Reining in your spending at home will give you more money to put toward paying off your debt, saving for long-term goals such as travel or building up your nest egg. One small change in your spending habits can make a huge difference in the amount of money you save. Pay attention to your finances and watch your savings add up.
Be Energy Efficient
The U.S. Department of Energy states that a large portion of the $1,900 per year that the average family spends on energy costs is wasted. Inspect your home for ways that you're losing energy. For example, you could replace old appliances with Energy Star versions, which use less energy. You could also hang thick curtains over your windows, which can help keep heat inside. Modifying the temperature in your home -- down a bit in the winter and up a bit in the summer -- can also make a big difference. Furthermore, your plugged-in electronics use energy even if you're not using them. Plugging them into a power strip that you keep off when not in use will save energy.
Decorating your home can eat into your budget, especially if you just moved into a new home. Check out thrift stores and garage sales before you make new purchases. Remember that a fresh coat of paint or wood stain may breathe new life into an object. Good Housekeeping suggests painting one wall in a room a contrasting color as an inexpensive way to brighten up your space.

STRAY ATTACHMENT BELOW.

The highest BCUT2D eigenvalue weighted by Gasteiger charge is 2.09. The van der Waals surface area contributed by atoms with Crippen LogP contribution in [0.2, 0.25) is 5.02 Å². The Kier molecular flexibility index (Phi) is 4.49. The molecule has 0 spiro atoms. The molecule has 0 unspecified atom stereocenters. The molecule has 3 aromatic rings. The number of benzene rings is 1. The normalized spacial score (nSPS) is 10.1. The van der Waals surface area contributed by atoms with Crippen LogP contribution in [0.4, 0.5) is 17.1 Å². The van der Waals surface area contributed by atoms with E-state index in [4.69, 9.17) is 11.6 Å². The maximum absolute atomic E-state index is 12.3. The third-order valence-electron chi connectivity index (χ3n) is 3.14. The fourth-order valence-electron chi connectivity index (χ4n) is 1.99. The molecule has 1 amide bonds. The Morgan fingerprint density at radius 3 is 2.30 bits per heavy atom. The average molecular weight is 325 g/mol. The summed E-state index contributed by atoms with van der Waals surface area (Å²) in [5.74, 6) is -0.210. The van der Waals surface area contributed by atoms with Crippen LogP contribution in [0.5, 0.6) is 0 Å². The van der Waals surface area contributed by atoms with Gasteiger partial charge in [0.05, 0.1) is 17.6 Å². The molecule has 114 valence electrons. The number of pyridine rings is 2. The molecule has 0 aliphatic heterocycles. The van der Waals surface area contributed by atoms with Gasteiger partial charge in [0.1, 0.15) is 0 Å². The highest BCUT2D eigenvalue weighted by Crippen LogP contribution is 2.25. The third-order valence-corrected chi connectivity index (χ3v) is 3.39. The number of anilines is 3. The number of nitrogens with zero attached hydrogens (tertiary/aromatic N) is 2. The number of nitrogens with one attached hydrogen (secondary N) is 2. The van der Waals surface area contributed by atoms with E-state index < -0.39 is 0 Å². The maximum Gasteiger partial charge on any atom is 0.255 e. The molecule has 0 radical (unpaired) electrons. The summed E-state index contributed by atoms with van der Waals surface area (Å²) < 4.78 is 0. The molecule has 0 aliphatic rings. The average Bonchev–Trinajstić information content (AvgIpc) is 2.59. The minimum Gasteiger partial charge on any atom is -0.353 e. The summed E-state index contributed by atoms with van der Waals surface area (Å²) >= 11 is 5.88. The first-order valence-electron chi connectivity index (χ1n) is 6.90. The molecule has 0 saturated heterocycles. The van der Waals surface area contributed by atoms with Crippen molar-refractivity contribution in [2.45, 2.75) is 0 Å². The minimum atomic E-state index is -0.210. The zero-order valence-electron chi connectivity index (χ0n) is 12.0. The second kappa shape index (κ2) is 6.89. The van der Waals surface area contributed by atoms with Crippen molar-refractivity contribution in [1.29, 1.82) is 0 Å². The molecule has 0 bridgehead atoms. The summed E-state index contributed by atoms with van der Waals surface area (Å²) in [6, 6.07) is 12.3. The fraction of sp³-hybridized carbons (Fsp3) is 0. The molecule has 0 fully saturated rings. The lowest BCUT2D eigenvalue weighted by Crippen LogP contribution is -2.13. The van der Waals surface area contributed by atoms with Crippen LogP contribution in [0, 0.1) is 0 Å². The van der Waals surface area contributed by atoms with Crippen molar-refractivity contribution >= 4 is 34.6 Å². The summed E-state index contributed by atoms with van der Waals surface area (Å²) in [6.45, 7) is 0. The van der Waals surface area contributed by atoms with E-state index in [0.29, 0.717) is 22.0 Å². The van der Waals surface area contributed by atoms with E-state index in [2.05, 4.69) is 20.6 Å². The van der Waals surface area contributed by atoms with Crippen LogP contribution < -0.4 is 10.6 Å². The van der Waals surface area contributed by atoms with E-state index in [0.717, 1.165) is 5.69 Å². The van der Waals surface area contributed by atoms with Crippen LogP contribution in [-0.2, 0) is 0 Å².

Stay in for Fun
The cost of going out for a night on the town, whether you're meeting your friends for drinks at the local bar or going to dinner and a movie with your honey, can easily cost $50 or more. Instead, plan to stay in more often. A membership to a video delivery service instead of going to the theater can save you a lot of money. Stay social by inviting friends to your house for drinks instead. Best of all, it will actually be quiet enough to have a good conversation with them.
Prepare Your Own Meals
Eating out is often significantly more expensive than eating in. You can cut down on your food costs by cooking at home. Not only should you prepare your dinner and breakfast at home, but you can also prepare a lunch to take with you to school or work. Save even more by planning your meals around weekly grocery store sale items and by using coupons when you make purchases.
Maggie McCormick is a freelance writer. She lived in Japan for three years teaching preschool to young children and currently lives in Honolulu with her family. She received a B.A. in women's studies from Wellesley College.